Nick Cohen writes in today’s Observer about the increasing fear in Western Europe of free expression.
Next week, the Council of Europe is holding hearings on whether freedom of expression should include the right to offend religions. It is already clear that the tide is with the supporters of suppression. Meanwhile, Franco Frattini, the EU’s Commissioner for Justice, Freedom and Security, has already banned the use of the phrase ‘Islamic terrorism’ to describe Islamic terrorism. ‘You cannot use the term “Islamic terrorism”,’ he insisted. ‘People who commit suicide attacks or criminal activities on behalf of religion, Islamic religion or other religion, they abuse the name of this religion.’
I was brought up as a democratic socialist and abhorred the crimes committed in the name of the left. But I would always agree that Stalin, Mao and Pol Pot were inspired by a version of socialism, just as the most liberal American Christian would accept that fundamentalists who bomb abortion clinics are inspired by a version of Christianity. Yet the EU wishes to deny that political Islam inspires terrorists to blow up everything from mosques in Baghdad to tube trains in London, even when Islamist terrorists say explicitly that it does. You should always pay your enemies the compliment of taking them seriously. The EU can’t understand what its enemies are saying, because it won’t call them by their right name.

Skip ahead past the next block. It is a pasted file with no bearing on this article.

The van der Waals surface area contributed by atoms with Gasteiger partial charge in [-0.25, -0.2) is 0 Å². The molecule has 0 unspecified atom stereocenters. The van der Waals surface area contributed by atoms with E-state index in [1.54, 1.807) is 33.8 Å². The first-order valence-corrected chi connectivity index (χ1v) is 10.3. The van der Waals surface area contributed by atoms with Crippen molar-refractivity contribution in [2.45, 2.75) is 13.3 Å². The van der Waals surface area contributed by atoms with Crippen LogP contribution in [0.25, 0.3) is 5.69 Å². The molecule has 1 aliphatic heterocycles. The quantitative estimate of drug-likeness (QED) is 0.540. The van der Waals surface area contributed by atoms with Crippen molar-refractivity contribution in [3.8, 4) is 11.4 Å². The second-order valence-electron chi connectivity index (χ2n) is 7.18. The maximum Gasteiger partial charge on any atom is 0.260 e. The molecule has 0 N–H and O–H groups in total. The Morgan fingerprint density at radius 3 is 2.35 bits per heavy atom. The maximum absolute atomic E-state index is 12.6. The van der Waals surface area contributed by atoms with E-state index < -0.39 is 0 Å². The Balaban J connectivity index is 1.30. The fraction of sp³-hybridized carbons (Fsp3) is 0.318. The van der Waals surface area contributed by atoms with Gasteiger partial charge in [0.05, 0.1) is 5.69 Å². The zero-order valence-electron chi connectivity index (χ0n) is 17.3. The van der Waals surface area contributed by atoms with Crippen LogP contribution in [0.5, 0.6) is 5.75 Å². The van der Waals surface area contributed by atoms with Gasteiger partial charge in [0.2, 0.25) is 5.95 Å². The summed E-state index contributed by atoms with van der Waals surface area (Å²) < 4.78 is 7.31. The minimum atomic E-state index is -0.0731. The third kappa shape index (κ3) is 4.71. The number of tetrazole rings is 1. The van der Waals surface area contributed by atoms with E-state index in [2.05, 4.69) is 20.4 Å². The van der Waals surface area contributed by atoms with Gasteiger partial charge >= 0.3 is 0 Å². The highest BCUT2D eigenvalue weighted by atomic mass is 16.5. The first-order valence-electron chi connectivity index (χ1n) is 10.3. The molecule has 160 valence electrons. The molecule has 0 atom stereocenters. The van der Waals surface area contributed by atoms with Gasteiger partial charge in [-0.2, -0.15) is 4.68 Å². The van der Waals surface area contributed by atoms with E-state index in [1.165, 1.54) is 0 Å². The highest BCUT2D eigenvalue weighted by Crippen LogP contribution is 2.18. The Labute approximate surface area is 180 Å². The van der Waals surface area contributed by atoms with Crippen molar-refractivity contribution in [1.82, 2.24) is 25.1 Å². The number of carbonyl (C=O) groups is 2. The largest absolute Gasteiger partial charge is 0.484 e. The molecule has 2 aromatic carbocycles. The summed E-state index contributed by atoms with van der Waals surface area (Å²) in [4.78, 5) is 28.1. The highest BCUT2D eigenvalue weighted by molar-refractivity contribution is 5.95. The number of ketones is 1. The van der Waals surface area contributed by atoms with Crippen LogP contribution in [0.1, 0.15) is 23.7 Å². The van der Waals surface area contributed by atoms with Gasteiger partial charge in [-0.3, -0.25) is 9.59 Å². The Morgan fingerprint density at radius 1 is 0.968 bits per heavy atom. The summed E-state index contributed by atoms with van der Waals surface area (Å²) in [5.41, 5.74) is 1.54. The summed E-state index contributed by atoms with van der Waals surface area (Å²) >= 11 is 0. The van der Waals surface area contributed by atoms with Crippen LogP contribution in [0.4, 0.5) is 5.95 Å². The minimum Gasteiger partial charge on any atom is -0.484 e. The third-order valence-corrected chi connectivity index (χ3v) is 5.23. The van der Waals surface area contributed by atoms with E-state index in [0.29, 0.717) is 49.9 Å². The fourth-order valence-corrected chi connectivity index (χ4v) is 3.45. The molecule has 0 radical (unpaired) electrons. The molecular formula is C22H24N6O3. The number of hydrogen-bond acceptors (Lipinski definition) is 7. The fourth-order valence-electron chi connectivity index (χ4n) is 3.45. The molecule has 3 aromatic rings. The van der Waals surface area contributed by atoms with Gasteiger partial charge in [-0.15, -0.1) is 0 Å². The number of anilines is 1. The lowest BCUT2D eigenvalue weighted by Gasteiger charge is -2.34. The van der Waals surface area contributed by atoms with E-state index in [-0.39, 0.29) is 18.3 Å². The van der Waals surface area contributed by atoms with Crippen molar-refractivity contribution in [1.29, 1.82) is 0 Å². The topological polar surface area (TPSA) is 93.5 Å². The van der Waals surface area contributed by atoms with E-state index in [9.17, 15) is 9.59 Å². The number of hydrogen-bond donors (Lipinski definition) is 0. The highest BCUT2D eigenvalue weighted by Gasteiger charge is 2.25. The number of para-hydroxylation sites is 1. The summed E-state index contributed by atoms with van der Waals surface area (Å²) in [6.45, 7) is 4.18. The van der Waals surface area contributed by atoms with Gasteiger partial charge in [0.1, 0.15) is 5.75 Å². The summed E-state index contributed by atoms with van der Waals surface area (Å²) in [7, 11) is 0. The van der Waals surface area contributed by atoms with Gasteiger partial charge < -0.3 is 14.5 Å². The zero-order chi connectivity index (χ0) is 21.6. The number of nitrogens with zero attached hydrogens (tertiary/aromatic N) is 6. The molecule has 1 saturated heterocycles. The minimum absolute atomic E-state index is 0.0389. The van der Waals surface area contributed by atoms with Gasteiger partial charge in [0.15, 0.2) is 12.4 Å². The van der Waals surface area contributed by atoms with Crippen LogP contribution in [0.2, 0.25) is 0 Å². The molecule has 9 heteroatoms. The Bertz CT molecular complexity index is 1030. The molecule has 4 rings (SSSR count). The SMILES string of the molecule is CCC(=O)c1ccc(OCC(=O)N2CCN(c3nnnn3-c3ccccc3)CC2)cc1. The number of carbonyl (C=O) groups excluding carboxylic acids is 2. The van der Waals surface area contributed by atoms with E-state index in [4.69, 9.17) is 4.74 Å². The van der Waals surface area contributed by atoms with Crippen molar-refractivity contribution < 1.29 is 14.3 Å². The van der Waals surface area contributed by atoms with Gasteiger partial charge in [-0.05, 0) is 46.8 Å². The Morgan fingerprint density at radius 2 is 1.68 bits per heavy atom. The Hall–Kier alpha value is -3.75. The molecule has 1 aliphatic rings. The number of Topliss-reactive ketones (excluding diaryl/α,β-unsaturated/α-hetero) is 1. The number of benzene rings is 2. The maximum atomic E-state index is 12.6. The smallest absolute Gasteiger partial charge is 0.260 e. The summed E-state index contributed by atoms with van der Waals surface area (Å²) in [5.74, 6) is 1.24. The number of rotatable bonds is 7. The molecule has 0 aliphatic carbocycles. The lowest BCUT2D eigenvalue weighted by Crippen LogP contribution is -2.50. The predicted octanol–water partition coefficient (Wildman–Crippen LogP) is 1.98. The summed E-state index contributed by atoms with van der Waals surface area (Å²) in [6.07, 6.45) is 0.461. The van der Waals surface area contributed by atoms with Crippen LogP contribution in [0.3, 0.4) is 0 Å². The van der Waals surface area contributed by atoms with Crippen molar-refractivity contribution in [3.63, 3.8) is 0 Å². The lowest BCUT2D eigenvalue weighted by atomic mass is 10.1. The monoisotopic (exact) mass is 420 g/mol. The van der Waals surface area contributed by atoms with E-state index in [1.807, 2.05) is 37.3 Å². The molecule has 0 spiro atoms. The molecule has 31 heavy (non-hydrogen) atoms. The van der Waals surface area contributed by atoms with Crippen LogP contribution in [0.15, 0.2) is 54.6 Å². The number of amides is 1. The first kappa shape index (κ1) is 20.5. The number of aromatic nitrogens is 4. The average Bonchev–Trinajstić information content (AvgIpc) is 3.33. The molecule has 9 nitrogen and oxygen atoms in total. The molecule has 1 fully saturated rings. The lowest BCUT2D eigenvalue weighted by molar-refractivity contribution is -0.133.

[W]e should worry about how illiberal ‘liberal’ Europe is becoming. It’s not only Islam that is provoking censorship. Bans on Holocaust denial have spread across the Continent. In France, it is an offence to question any genocide, including the Turkish genocide of the Armenians, while in Belgium, the country’s highest court denied Vlaams Blok, a Flemish nationalist party, state funding and forced it to disband after finding it guilty of racism.
The point here is not to argue in favour of Holocaust deniers or Flemish rightists, any more than it is to argue in favour of incitement of religious hatred, except when the religious are hateful. What matters is that the supposedly liberal states of Europe are showing an indecent eagerness to reach for their lawyers. Their contempt for plain speaking, as much as the refusal of the European Commission to accept the ‘no’ votes in the French and Dutch referendums on the European Constitution, shows their waning faith in liberal democracy. A backlash from Europeans who believe they have the right to speak their minds and have their votes respected strikes me as inevitable.
Of course, the United States is not far behind in this enterprise, with political correctness running rampant on our campuses and much of our media. Not to mention our politics. We have newspapers who refuse to print the name of the Washington Redskins football franchise for fear of offending American Indians and a television network that will gladly show Jesus defacating on the American flag but won’t show Mohammad for fear of offending Muslims.